Artist ColumnFeature

Of Layered Realism and Chilling Contemplation- The Canvas of Alia Kamal

Text by Jahanara Tariq

The conversation about the contemporary art scene in Dhaka opens pathways to diverse opinions. With the elongated brushstrokes of modernism and comforting confusion of abstract art which has long dominated the white glory of galleries – we have also seen the emergence and celebration of performance art over the past two decades or so; digital art and brilliant illustration works made to be more visible with the rampage of social media platforms along with art-pieces which drip a biting sense of multi-media, continually bringing new-found pieces to the canon of postmodern art.

The works of Dhaka based artist Alia Kamal, however, seem to flow in an opposing direction. Her subjects are mostly herself, her angelic-looking pets, her friends, families and loved ones. Her works are astute depictions of figuratism and realism and her paintbrush knows precision like a pro. Having said that, however, it would be a rookie mistake to classify her as a hyperrealist, because her paintings do not act as mere reflections or stark photographs of reality— instead, they are often bathed in a sense of subtle whimsy.

Sometimes this aspect of ethereal is portrayed through a melancholic gleam of the eyes of the subject, sometimes in the dainty play of light and sometimes in the depiction of contrasting hues.

In other words, the portraiture is not necessarily crisp and posed but has a layer of authenticity in it, weaving miniature tales within the surface of the canvas through and through. “I like to capture the stories, the environment. Simplicity inspires me— everything from a blade of grass to the sound of laughter or the light falling on my cat’s pupil inspire me”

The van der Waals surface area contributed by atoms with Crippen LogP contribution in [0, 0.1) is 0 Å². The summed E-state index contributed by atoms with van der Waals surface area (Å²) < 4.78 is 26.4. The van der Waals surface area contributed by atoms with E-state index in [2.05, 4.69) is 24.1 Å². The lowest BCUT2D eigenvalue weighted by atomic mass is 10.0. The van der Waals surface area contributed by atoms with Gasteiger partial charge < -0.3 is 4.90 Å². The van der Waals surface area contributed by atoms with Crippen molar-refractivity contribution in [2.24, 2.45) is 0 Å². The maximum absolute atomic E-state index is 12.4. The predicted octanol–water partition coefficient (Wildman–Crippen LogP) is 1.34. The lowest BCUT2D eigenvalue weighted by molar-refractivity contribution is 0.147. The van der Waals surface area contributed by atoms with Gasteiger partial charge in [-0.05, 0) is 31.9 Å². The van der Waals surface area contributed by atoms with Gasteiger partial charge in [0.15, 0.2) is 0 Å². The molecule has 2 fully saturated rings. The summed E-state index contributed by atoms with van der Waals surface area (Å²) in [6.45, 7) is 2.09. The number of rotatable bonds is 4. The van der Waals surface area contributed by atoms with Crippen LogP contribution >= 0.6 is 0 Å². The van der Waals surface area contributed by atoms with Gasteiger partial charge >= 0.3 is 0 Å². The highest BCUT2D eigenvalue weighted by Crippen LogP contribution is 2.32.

What adds a whole new dimension and depth to her story as an artist is Alia’s dedication to honing her skills and her deep commitment to learning.

Alia talks about how during her childhood, her artistic leanings took her to terrains of contemplation and colourful musings while sitting at the quiet art classrooms of Fareha Zeba at Scholastica, further diving into how it was always in her nature to sprinkle colours over all her school projects, be it a history homework on Julius Caesar’s great conquests or Chemistry notes listing elements.

Alia talks about how in her Uni days at Duke, she would constantly find herself to be in a state of morbidity due to her not being able to concentrate on her major which was Biomedical Engineering at that time. She later moved to New York City to study Chemistry and simultaneously relished in the deliciously blooming art scene amidst the sea of skyscrapers and hustlers. Alia also talks about her yearlong experiences at an art program in Spain while on the same strain, expressed her awe at the artistic potential of many artists from Charukola whom she met at an art workshop in Kushtia, Bangladesh. From her musings about that time, she saw masterpieces of Egon Schiele at the more modern Leopold Museumat Vienna to her enamoured delight at hibiscus wearing, feline-loving eccentric artist SM Sultan – it is clearly visible about her love for different kinds of art is all-consuming.